As we settled into the sixth month since this all began, we had to figure out how we could go forward with our lives. It seemed that everyone we knew was measuring the odds in the same way that we were. Rosemary kept reminding me, “If one of us contracted the virus through our actions, we would look back and say, ‘It wasn’t worth it.’”
I had not put a lot of stock in assessments that said mental health needs should be taken into account when considering what risks to take. What scale do you use to decide that feeling good is important enough to risk death? On the other hand, maybe a modicum of feeling that life was worth living justified a little risk.
My sister and her husband, Michael, were the last people we had seen before the lockdown. Once the crisis of the virus in New York and Connecticut had passed, they had been eager for us to visit them in Connecticut; but Carol worked in an Assisted Living Facility, and it just seemed too scary for us to spend time at their house.
Now, five months since we had last seen them, we had invited Carol and Michael to spend a couple of nights with us at our vacation rental in Upstate New York. Carol’s facility had not had any cases; they tested the patients and staff weekly, and Carol’s tests, including the one two days before, had all come back negative. Michael was retired and mostly sequestered. He did play tennis once a week and went into stores, protected. Still, “everything is a risk” had become our mantra.
We had learned a lot about the virus since the beginning of March. The virus spread primarily through droplets and aerosol. You had to be near a person for more than the time it took to pass on the street. The other person had to be carrying the disease, even if he or she were asymptomatic. Outside was pretty safe. The odds that the next person we met would have the disease were slim. Yet, it could happen.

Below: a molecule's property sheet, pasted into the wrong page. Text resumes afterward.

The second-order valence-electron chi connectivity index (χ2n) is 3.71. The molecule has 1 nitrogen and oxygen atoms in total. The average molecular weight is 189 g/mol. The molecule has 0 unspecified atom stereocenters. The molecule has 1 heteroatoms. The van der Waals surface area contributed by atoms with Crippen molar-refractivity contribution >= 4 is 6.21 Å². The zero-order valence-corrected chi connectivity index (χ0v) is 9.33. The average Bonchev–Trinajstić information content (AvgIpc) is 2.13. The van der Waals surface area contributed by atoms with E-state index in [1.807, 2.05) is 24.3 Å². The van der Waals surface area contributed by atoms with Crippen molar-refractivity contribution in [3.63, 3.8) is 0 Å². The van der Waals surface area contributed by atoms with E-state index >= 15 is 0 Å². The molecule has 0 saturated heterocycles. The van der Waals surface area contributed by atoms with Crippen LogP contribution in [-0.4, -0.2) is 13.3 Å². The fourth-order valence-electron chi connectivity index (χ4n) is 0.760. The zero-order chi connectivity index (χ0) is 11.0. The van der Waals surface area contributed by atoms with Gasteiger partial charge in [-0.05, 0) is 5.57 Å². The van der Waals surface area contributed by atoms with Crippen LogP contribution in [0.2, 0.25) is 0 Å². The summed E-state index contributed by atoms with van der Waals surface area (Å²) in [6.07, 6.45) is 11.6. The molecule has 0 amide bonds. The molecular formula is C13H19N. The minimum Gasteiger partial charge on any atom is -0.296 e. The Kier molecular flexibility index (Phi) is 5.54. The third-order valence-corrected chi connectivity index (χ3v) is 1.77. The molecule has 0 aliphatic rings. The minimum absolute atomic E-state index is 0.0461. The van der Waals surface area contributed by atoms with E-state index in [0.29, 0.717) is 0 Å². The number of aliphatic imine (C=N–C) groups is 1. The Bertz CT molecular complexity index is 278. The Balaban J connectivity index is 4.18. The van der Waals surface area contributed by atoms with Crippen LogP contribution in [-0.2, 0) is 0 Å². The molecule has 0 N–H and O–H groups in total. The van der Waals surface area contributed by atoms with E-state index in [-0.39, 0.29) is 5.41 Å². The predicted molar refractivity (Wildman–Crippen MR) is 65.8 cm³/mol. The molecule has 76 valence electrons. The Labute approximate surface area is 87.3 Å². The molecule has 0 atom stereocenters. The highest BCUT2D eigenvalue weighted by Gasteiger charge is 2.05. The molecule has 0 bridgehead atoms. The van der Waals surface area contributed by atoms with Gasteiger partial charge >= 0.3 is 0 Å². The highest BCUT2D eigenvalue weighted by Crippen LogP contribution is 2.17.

We had several errands to do in preparation for Carol and Michael’s visit, and Rosemary was struggling with side effects of her treatment. She had just learned that her sister in Hawaii had breast cancer. She said she was feeling more like a patient and less like a person every day. The loss of most of her hair had tipped her over some precipice.
The first stop was to buy fresh corn, tomatoes, and cheese from a farm store. The farm store near us required going inside a building. I was the one who generally took the risk of going in places; I didn’t have cancer, and Rosemary wasn’t keen on going places in the head scarf she now wore. I had been in the farm store twice previously, and assumed I would go this time, but Rosemary, silent beside me, seemed to be sinking lower into the passenger seat with each passing mile. I desperately pulled out my safety scales. The farm store required masks and only allowed one person per car inside. There had only been a couple of other people each time I went in.
“How would you feel about going inside?”
I could feel a stirring of hope; maybe it was mine. She went in and came out with her purchases. Next, the liquor store.
“Does this look ok?” I asked as we drove slowly by to scope out the store on the main street.
She jumped out of the car as soon as I stopped. I waited across the street. The store looked longer than it had when we originally drove by. I looked at my watch. I should have gone in. I didn’t see any other people, but the windows were covered with signs and it was dark inside. She was almost smiling when she finally exited.
Toilet paper. We drove around looking for a store that would allow a quick time inside, one that wasn’t too busy. One that looked clean. We stopped at a Cumberland Farms. Rosemary was already putting on her mask as I drove up. “New York now has one of the fewest new daily cases in the nation,” I told myself as she pushed open the door. “The whole state is in Phase 4 of reopening.” When Rosemary came out with the toilet paper, she was smiling and sitting up in the seat. I was glad we could head to our lake cottage after this.
The visit with Carol and Michael was restorative. We put aside all thoughts of the dangers lurking beyond our little cottage, or even those that might be within it. The first night, when we toasted to the recent engagement of our niece Alex, Carol and Michael’s daughter, I heard Carol whisper to Michael, “Should we tell them?”
I became her sister once again. “What, Carol, what! You have to tell now!”